The Art Gallery of South Australia (AGSA), located on the cultural boulevard of North Terrace in Adelaide, is the premier visual arts museum in the Australian state of South Australia. It has a collection of over 35,000 works of art, making it, after the National Gallery of Victoria, the largest state art collection in Australia. It was known as the National Gallery of South Australia until 1967 when the current name was adopted.
The Art Gallery is located adjacent to State Library of South Australia, the South Australian Museum and the University of Adelaide, AGSA is part of Adelaide's North Terrace cultural precinct and has more than 510,000 visitors annually. As well as its permanent collection, the AGSA displays a number of visiting exhibition every year, and also contributes travelling exhibitions to regional galleries.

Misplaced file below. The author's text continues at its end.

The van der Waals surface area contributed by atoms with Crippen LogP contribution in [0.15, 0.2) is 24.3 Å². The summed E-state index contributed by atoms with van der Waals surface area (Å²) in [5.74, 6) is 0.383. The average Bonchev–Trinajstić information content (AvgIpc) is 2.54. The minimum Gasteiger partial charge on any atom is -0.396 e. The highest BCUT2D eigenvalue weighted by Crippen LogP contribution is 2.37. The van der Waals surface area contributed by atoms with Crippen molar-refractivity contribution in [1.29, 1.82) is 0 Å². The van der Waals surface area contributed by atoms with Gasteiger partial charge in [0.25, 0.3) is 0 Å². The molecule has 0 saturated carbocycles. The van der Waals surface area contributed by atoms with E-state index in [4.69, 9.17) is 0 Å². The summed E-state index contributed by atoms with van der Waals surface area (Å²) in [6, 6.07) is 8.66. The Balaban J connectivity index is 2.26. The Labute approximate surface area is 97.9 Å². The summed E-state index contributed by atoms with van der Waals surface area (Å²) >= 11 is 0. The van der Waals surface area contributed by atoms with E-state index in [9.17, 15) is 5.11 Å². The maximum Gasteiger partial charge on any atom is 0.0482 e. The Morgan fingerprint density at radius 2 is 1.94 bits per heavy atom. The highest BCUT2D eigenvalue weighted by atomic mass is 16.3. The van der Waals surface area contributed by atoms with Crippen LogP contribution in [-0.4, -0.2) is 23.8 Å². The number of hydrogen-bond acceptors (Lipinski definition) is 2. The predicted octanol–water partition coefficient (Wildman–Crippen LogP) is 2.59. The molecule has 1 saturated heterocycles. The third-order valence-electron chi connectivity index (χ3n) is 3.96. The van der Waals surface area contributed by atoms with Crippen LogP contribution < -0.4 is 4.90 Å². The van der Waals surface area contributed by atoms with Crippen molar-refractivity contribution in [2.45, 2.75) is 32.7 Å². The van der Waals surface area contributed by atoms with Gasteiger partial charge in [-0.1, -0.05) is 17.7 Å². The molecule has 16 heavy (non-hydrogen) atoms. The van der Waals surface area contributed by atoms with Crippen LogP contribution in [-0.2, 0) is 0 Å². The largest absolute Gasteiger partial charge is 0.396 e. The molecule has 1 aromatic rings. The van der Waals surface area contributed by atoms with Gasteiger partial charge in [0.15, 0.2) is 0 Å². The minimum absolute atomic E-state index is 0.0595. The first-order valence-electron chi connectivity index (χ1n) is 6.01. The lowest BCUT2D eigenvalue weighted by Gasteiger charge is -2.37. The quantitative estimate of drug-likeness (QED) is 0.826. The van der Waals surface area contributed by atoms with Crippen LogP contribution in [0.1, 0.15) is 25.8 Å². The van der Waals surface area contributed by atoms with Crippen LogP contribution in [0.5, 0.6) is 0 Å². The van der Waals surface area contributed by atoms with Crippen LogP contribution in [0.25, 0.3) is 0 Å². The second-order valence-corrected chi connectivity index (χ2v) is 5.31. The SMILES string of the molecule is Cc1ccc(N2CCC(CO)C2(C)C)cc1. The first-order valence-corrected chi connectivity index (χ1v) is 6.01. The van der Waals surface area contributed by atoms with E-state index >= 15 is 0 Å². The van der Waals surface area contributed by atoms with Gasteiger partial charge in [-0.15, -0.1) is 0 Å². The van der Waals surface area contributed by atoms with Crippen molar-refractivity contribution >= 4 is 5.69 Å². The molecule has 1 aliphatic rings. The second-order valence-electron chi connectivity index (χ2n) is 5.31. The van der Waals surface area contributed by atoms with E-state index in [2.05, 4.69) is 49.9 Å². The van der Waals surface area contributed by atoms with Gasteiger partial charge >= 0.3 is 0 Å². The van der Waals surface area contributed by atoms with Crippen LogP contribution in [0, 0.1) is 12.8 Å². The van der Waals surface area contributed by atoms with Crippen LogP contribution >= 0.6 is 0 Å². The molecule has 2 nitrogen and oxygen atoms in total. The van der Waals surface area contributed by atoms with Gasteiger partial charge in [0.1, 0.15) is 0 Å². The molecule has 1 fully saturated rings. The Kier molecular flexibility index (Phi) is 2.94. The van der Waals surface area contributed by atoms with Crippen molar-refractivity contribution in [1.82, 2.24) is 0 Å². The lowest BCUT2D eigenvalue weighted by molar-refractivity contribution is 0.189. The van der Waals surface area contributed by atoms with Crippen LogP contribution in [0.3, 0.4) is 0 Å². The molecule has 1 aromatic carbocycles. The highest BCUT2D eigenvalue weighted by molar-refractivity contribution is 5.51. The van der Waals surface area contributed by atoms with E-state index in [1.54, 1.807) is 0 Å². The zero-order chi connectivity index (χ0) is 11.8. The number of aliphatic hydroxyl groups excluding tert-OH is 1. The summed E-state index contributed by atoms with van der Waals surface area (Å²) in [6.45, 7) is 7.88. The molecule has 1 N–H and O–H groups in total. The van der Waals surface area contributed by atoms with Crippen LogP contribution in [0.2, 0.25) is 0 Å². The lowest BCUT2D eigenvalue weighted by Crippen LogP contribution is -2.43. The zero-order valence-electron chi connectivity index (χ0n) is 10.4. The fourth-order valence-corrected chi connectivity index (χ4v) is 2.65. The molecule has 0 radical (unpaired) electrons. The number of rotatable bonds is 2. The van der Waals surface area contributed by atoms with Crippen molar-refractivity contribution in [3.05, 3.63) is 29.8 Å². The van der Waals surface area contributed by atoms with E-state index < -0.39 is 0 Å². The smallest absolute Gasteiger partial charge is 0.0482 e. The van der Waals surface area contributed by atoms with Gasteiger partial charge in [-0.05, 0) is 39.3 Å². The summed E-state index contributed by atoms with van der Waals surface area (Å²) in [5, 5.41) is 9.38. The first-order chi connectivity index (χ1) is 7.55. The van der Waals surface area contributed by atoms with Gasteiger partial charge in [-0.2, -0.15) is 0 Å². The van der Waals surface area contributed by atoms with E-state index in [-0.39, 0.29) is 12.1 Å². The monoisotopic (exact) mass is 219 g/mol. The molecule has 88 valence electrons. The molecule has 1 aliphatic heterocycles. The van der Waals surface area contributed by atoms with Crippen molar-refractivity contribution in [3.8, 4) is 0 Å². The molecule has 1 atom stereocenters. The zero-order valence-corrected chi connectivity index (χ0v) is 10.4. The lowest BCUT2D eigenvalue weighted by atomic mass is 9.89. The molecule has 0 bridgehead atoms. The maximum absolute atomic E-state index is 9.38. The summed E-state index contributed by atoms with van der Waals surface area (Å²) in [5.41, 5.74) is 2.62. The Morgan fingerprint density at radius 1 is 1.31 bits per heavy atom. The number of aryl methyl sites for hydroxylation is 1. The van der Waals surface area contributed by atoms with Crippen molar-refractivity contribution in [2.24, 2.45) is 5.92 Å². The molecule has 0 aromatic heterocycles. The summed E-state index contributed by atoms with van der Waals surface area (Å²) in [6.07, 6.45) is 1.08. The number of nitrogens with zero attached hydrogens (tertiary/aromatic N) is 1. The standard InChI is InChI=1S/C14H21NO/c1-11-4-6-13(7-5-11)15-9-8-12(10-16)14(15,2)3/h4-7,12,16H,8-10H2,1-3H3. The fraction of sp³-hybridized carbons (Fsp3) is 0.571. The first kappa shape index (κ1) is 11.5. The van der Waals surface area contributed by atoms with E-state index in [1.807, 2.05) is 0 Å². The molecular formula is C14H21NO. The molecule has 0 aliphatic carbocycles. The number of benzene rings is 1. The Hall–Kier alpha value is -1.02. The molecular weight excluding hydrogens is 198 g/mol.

The AGSA is renowned for its collections of Australian art, notably Indigenous Australian and colonial art, British art (including a large collection by Morris & Co.) and Japanese art. It has important works of the Heidelberg school including Tom Roberts' The Breakaway, and Arthur Streeton's Road to Templestowe. The mid-twentieth century is represented by works by Russell Drysdale, Arthur Boyd and Sydney Nolan. European landscape paintings include works by Jacob Isaakszoon van Ruisdael, Salomon van Ruysdael, Joseph Wright of Derby and watercolours by Turner. British portrait painters are well represented in the collection which includes Robert Peake, Antony van Dyck, Peter Lely and Thomas Gainsborough. Other works include paintings by Goya, Francesco Guardi, Pompeo Batoni and Camille Corot. Sculpture includes works by Rodin, Henry Moore, Barbara Hepworth and Jacob Epstein.